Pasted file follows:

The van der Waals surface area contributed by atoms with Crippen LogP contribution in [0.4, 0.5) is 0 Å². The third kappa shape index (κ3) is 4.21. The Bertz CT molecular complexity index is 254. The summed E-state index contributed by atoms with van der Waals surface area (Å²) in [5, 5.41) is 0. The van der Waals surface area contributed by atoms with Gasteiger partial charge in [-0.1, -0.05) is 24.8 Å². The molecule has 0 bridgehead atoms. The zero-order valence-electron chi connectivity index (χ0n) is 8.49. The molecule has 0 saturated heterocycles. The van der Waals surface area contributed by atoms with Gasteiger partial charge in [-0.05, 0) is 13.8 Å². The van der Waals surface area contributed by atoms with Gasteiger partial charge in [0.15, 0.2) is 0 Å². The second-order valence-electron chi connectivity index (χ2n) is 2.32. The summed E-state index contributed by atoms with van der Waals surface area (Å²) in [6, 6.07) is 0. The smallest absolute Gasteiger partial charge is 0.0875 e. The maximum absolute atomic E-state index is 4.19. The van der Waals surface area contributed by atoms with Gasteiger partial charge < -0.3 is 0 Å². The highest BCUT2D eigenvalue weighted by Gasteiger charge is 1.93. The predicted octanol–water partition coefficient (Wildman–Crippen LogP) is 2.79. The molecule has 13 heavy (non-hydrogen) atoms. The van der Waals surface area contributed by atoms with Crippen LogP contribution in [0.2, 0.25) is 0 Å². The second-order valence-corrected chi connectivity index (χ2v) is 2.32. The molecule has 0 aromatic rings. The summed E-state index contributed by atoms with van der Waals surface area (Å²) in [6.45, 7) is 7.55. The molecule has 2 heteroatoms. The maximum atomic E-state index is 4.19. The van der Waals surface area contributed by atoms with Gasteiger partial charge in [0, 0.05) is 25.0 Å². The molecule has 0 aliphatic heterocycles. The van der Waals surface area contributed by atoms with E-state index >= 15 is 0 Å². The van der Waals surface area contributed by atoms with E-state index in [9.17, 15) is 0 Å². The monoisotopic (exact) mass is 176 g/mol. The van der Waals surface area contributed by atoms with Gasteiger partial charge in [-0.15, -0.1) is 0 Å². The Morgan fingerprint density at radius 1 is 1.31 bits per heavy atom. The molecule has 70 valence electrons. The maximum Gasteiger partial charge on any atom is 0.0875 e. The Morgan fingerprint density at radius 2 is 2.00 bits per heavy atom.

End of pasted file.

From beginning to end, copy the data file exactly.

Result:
The van der Waals surface area contributed by atoms with Crippen LogP contribution in [0.4, 0.5) is 0 Å². The third kappa shape index (κ3) is 4.21. The Bertz CT molecular complexity index is 254. The summed E-state index contributed by atoms with van der Waals surface area (Å²) in [5, 5.41) is 0. The van der Waals surface area contributed by atoms with Gasteiger partial charge in [-0.1, -0.05) is 24.8 Å². The molecule has 0 bridgehead atoms. The zero-order valence-electron chi connectivity index (χ0n) is 8.49. The molecule has 0 saturated heterocycles. The van der Waals surface area contributed by atoms with Gasteiger partial charge in [-0.05, 0) is 13.8 Å². The van der Waals surface area contributed by atoms with Gasteiger partial charge in [0.15, 0.2) is 0 Å². The second-order valence-electron chi connectivity index (χ2n) is 2.32. The summed E-state index contributed by atoms with van der Waals surface area (Å²) in [6, 6.07) is 0. The smallest absolute Gasteiger partial charge is 0.0875 e. The maximum absolute atomic E-state index is 4.19. The van der Waals surface area contributed by atoms with Gasteiger partial charge < -0.3 is 0 Å². The highest BCUT2D eigenvalue weighted by Gasteiger charge is 1.93. The predicted octanol–water partition coefficient (Wildman–Crippen LogP) is 2.79. The molecule has 13 heavy (non-hydrogen) atoms. The van der Waals surface area contributed by atoms with Crippen LogP contribution in [0.2, 0.25) is 0 Å². The second-order valence-corrected chi connectivity index (χ2v) is 2.32. The molecule has 0 aromatic rings. The summed E-state index contributed by atoms with van der Waals surface area (Å²) in [6.45, 7) is 7.55. The molecule has 2 heteroatoms. The maximum atomic E-state index is 4.19. The van der Waals surface area contributed by atoms with Gasteiger partial charge in [0, 0.05) is 25.0 Å². The molecule has 0 aliphatic heterocycles. The van der Waals surface area contributed by atoms with E-state index >= 15 is 0 Å². The van der Waals surface area contributed by atoms with E-state index in [9.17, 15) is 0 Å². The monoisotopic (exact) mass is 176 g/mol. The van der Waals surface area contributed by atoms with Gasteiger partial charge in [-0.15, -0.1) is 0 Å². The Morgan fingerprint density at radius 1 is 1.31 bits per heavy atom. The molecule has 70 valence electrons. The maximum Gasteiger partial charge on any atom is 0.0875 e. The Morgan fingerprint density at radius 2 is 2.00 bits per heavy atom.